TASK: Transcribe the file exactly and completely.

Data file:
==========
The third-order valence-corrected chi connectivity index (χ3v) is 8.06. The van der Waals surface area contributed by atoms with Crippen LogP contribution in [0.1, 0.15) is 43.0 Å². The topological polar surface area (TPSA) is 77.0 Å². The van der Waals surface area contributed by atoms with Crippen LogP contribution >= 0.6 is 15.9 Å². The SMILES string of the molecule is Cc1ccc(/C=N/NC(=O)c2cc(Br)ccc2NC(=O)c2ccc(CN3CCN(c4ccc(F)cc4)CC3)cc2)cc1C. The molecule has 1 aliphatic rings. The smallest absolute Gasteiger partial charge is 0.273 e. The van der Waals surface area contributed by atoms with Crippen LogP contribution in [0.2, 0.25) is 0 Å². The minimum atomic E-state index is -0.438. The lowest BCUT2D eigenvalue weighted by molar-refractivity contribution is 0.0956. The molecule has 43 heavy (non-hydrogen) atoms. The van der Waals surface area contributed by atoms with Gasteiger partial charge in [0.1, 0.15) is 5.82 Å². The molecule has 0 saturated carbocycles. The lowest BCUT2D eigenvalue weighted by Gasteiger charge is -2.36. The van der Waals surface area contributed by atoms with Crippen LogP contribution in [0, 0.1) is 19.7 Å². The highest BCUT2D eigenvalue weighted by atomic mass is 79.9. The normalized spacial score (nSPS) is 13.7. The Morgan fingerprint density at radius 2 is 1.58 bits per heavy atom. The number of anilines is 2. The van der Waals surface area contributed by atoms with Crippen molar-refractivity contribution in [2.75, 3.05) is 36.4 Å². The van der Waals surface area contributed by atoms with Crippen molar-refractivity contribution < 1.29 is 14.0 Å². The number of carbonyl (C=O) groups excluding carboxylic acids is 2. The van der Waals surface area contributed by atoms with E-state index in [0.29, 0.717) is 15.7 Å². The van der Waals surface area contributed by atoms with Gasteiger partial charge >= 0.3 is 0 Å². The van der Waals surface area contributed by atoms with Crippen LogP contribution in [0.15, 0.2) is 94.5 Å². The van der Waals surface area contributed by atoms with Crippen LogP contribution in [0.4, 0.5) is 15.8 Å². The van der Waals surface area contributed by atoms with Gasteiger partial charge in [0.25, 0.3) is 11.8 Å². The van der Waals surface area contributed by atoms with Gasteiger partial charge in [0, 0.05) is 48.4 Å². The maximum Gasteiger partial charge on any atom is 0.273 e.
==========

The third-order valence-corrected chi connectivity index (χ3v) is 8.06. The van der Waals surface area contributed by atoms with Crippen LogP contribution in [0.1, 0.15) is 43.0 Å². The topological polar surface area (TPSA) is 77.0 Å². The van der Waals surface area contributed by atoms with Crippen LogP contribution >= 0.6 is 15.9 Å². The SMILES string of the molecule is Cc1ccc(/C=N/NC(=O)c2cc(Br)ccc2NC(=O)c2ccc(CN3CCN(c4ccc(F)cc4)CC3)cc2)cc1C. The molecule has 1 aliphatic rings. The smallest absolute Gasteiger partial charge is 0.273 e. The van der Waals surface area contributed by atoms with Crippen LogP contribution in [0.2, 0.25) is 0 Å². The minimum atomic E-state index is -0.438. The lowest BCUT2D eigenvalue weighted by molar-refractivity contribution is 0.0956. The molecule has 43 heavy (non-hydrogen) atoms. The van der Waals surface area contributed by atoms with Gasteiger partial charge in [0.1, 0.15) is 5.82 Å². The molecule has 0 saturated carbocycles. The lowest BCUT2D eigenvalue weighted by Gasteiger charge is -2.36. The van der Waals surface area contributed by atoms with Crippen LogP contribution in [0, 0.1) is 19.7 Å². The highest BCUT2D eigenvalue weighted by atomic mass is 79.9. The normalized spacial score (nSPS) is 13.7. The Morgan fingerprint density at radius 2 is 1.58 bits per heavy atom. The number of anilines is 2. The van der Waals surface area contributed by atoms with Crippen molar-refractivity contribution in [2.75, 3.05) is 36.4 Å². The van der Waals surface area contributed by atoms with Crippen molar-refractivity contribution < 1.29 is 14.0 Å². The number of carbonyl (C=O) groups excluding carboxylic acids is 2. The van der Waals surface area contributed by atoms with E-state index in [0.29, 0.717) is 15.7 Å². The van der Waals surface area contributed by atoms with Gasteiger partial charge >= 0.3 is 0 Å². The van der Waals surface area contributed by atoms with Crippen LogP contribution in [0.15, 0.2) is 94.5 Å². The van der Waals surface area contributed by atoms with Crippen LogP contribution in [0.4, 0.5) is 15.8 Å². The van der Waals surface area contributed by atoms with Gasteiger partial charge in [0.25, 0.3) is 11.8 Å². The van der Waals surface area contributed by atoms with Gasteiger partial charge in [0, 0.05) is 48.4 Å². The maximum Gasteiger partial charge on any atom is 0.273 e.